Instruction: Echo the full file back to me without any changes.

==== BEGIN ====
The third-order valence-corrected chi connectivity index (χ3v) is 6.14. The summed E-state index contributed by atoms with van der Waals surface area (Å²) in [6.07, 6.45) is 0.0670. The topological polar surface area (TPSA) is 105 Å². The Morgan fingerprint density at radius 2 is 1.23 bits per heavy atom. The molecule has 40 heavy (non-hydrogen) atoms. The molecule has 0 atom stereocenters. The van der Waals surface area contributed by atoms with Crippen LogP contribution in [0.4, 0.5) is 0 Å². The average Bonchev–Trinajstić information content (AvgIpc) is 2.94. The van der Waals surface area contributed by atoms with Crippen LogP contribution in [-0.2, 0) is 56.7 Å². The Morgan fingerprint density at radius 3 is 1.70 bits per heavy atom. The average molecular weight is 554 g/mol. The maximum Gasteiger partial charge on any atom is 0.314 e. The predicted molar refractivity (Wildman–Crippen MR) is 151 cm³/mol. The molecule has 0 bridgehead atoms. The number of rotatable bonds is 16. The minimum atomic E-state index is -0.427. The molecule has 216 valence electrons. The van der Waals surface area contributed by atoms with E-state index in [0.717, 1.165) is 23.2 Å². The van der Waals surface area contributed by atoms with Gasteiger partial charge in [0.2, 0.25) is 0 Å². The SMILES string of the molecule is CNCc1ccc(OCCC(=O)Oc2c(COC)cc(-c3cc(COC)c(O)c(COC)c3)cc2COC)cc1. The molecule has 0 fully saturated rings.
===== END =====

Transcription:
The third-order valence-corrected chi connectivity index (χ3v) is 6.14. The summed E-state index contributed by atoms with van der Waals surface area (Å²) in [6.07, 6.45) is 0.0670. The topological polar surface area (TPSA) is 105 Å². The Morgan fingerprint density at radius 2 is 1.23 bits per heavy atom. The molecule has 40 heavy (non-hydrogen) atoms. The molecule has 0 atom stereocenters. The van der Waals surface area contributed by atoms with Crippen LogP contribution in [0.4, 0.5) is 0 Å². The average Bonchev–Trinajstić information content (AvgIpc) is 2.94. The van der Waals surface area contributed by atoms with Crippen LogP contribution in [-0.2, 0) is 56.7 Å². The Morgan fingerprint density at radius 3 is 1.70 bits per heavy atom. The average molecular weight is 554 g/mol. The maximum Gasteiger partial charge on any atom is 0.314 e. The predicted molar refractivity (Wildman–Crippen MR) is 151 cm³/mol. The molecule has 0 bridgehead atoms. The number of rotatable bonds is 16. The minimum atomic E-state index is -0.427. The molecule has 216 valence electrons. The van der Waals surface area contributed by atoms with E-state index in [0.717, 1.165) is 23.2 Å². The van der Waals surface area contributed by atoms with Gasteiger partial charge in [0.2, 0.25) is 0 Å². The SMILES string of the molecule is CNCc1ccc(OCCC(=O)Oc2c(COC)cc(-c3cc(COC)c(O)c(COC)c3)cc2COC)cc1. The molecule has 0 fully saturated rings.